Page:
Review: MLB The Show 24 brings more of what made the series so good

mlb the show 24

Growing up in Los Angeles, Vin Scully’s mellifluous voice was as familiar to us as the Hollywood Sign or Griffith Observatory.  Scully was practically a member of the family, delivering his unparalleled knowledge of baseball (and the Dodgers) with more regularity than any other program we ever saw or listened to.  Even though we weren’t a baseball fan by any means, it was hard to ignore the sport’s impact on the rich landscape of history.  It is this historical impact that permeates much of MLB The Show 24, leaving its own footsteps in the sands of time, both apart from and flying higher than, many of its sporting game peers.

Your introduction to the game is the noir inspired menus in contrasting shades of black and white teased with splashes of color at certain points which facilitates not only a rather clean design but manages to memorialize the past while giving a gentle nod to the future, much like last year’s game.

The “Storylines” mode, one of the highlights of the game, begins with the second season of The Negro Leagues, which launched with only a few superstars to explore the narratives of but have since added a couple more.  This blend of education with gameplay, found within the game’s Storylines mode really adds a tremendous amount of depth to the game and hopefully they can continue this focus on baseball’s rich legacy, perhaps in the future even featuring something like the All-American Girls Professional Baseball League which ran from 1943 to 1954.

mlb the show 24
Measure twice, throw once.

The President of the Negro Leagues, Bob Kendrick, is back for his second round as narrator and like his last outing, really hits it out of the park, so to speak.  Joining luminaries such as Satchel Paige and Jackie Robinson, who are featured in Season One; are Jose Mendez, Josh Gibson, Buck Leonard, Larry Doby, Leon Day, Henry Aaron, and Marcenia “Toni” Stone, the only woman on the roster.  Rube Foster, one of the legends from last year, has his captain card up for grabs for finishing all The Negro League challenges.

Also in the Storylines mode is a tribute to Derek Jeter.  Functioning essentially as a full-featured Derek Jeter simulator, this mode lets you play as Jeter through his storied career, from years 1995, 1996, 1998, 1999, and 2000, before entering the second phase of his career and experiencing even more Jeter through 2001, 2003, 2004, 2006, 2009, 2011, and 2014.  After completing this Jeter-o-rama, you’ll snag a couple diamond level Jeter cards and probably begin seeing him in your dreams.

The visual elements accompanying this tribute to Jeter really bring the entire thing together.  The menus and stylistic choices are also rather well done.  Reflecting on Jeter’s twenty-year legacy in New York, you’ll move through the famous New York underground subway system to access the different phases of his career, complete with appropriate Jeter-esque inspired graffiti on the walls and highlight posters from various years.  You even get to hear subway doors opening and closing and background crowd sounds of people coming on and getting off the trains.

The Road to the Show mode has you create a custom player and advance from minor leaguer to the majors, improving your many stats as you go.  Since seasons are so long, the ability to simulate games is a godsend.  One of the better features of this mode is the ability to set conditions for when you actually take the field.  For example, you can elect to simulate everything unless the bases are loaded in the ninth and the score is tied.  This conditional simulation really makes the protracted seasons of baseball much easier to digest overall.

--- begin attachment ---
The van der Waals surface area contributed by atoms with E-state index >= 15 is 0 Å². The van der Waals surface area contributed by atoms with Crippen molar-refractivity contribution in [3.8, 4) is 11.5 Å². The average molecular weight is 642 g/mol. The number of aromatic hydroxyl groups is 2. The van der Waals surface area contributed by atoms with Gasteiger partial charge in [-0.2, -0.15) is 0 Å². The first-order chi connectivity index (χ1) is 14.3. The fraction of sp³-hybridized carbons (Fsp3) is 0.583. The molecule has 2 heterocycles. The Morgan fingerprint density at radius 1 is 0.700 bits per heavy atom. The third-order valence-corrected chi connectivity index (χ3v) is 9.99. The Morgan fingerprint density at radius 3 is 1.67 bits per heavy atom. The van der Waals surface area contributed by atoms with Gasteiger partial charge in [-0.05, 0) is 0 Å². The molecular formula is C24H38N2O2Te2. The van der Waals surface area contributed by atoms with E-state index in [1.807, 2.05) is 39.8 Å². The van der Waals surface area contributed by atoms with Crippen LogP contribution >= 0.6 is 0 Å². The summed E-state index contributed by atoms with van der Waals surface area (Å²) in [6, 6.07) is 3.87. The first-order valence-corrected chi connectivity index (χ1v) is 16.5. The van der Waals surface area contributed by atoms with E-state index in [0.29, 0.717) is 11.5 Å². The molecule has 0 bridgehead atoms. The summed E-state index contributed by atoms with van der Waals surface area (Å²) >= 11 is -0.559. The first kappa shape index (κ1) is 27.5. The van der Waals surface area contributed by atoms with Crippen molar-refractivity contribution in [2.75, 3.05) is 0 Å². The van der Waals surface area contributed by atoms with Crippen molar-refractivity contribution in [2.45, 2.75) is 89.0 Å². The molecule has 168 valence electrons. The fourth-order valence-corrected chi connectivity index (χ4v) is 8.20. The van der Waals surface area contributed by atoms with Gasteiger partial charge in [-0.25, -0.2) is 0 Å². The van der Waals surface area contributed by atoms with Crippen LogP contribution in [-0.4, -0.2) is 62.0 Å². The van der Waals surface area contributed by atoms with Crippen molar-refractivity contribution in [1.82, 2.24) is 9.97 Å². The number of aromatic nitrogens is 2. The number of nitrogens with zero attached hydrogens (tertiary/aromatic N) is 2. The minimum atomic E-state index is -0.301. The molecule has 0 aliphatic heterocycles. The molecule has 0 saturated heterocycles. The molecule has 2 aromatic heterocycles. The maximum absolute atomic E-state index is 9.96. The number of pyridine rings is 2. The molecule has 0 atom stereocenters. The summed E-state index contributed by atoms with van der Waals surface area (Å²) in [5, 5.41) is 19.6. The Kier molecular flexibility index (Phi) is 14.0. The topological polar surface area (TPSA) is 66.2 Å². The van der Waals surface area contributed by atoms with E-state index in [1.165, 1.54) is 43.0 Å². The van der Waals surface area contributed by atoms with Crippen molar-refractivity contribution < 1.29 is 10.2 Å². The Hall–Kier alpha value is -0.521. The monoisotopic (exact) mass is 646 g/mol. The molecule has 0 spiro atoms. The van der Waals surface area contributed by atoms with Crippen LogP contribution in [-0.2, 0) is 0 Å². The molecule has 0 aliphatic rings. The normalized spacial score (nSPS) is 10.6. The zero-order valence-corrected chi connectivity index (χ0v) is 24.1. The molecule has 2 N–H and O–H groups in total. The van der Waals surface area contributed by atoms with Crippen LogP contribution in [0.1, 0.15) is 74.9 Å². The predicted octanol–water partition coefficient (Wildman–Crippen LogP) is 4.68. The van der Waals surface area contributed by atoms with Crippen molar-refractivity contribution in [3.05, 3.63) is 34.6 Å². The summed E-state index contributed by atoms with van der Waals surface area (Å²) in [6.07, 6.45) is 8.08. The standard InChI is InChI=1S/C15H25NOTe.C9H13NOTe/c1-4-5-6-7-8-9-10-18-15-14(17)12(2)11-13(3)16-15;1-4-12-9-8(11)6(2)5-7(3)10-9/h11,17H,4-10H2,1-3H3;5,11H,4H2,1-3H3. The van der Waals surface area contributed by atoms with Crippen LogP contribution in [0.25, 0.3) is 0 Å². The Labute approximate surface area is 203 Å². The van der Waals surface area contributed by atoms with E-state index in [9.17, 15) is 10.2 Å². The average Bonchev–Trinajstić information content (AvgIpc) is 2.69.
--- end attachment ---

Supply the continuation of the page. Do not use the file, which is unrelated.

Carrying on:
mlb the show 24
Run home! I mean, home run!

Diamond Dynasty is back and involves crafting your own team from player cards earned in packs and then taking your team online to face other team crafters or using your team in the solo “mini seasons.”  These solo mini seasons, like the negro league challengers, have their difficulty locked to “competitive” and there is absolutely an argument to be made about paying full price for a game and having solo modes difficulty locked.  

That being said, opening virtual packs of cards of virtual players is virtually as satisfying as ever.  Packs are 1500 stubs and feature four cards, three players who are typically rated 50 to 70 and one player item, such as a stadium or vintage uniform or custom bat or glove.  Stubs cost 99 cents for 1000, making each basic pack $1.50.  Bundles of 20 and 50 packs give a little discount and have increased odds of high rated players.  There are also seasonal packs and event packs, which offer higher rated players at a greatly increased ratio.

March to October mode has you selecting a team from one of several pre-made groups of teams such as favorites, contenders, underdogs and longshots and playing through the post season.  It’s interesting due to the fact that you can select a difficulty and begin each game in the middle of it, typically the 5th or 6th inning, with your opponent up a few runs, however; the ability to simulate all or part of games is turned off.  

mlb the show 24
My helmet looks weird!

Finally, Franchise mode lets you take a team through multiple seasons as a manager or simply play or simulate games.  Fantasy Draft is also available here and lets you see interesting lineup possibilities of your favorite teams.

With a plethora of activities for fans of baseball, from its wonderful Negro Leagues to engaging soundtrack and compelling Franchise and Road to the Show modes, MLB The Show 24 manages to knock it over the fence once more.

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